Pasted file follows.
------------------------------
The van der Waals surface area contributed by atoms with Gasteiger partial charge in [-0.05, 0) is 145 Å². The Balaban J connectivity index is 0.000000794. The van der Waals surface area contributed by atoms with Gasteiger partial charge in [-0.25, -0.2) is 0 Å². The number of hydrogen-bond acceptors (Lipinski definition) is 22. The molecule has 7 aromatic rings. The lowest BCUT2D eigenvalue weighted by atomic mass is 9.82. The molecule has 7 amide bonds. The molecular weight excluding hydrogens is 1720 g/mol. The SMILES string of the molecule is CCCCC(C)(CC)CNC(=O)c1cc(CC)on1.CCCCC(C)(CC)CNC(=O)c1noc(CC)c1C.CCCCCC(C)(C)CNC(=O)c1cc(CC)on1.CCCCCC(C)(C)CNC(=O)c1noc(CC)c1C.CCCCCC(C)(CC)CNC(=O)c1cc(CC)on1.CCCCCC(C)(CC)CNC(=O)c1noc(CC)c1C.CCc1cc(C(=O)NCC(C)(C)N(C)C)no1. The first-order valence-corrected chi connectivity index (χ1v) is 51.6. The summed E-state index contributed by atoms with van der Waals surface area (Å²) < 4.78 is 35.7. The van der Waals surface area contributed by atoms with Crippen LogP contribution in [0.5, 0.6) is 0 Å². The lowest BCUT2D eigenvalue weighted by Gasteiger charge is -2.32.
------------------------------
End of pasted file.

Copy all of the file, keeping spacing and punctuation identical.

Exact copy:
The van der Waals surface area contributed by atoms with Gasteiger partial charge in [-0.05, 0) is 145 Å². The Balaban J connectivity index is 0.000000794. The van der Waals surface area contributed by atoms with Gasteiger partial charge in [-0.25, -0.2) is 0 Å². The number of hydrogen-bond acceptors (Lipinski definition) is 22. The molecule has 7 aromatic rings. The lowest BCUT2D eigenvalue weighted by atomic mass is 9.82. The molecule has 7 amide bonds. The molecular weight excluding hydrogens is 1720 g/mol. The SMILES string of the molecule is CCCCC(C)(CC)CNC(=O)c1cc(CC)on1.CCCCC(C)(CC)CNC(=O)c1noc(CC)c1C.CCCCCC(C)(C)CNC(=O)c1cc(CC)on1.CCCCCC(C)(C)CNC(=O)c1noc(CC)c1C.CCCCCC(C)(CC)CNC(=O)c1cc(CC)on1.CCCCCC(C)(CC)CNC(=O)c1noc(CC)c1C.CCc1cc(C(=O)NCC(C)(C)N(C)C)no1. The first-order valence-corrected chi connectivity index (χ1v) is 51.6. The summed E-state index contributed by atoms with van der Waals surface area (Å²) < 4.78 is 35.7. The van der Waals surface area contributed by atoms with Crippen LogP contribution in [0.5, 0.6) is 0 Å². The lowest BCUT2D eigenvalue weighted by Gasteiger charge is -2.32.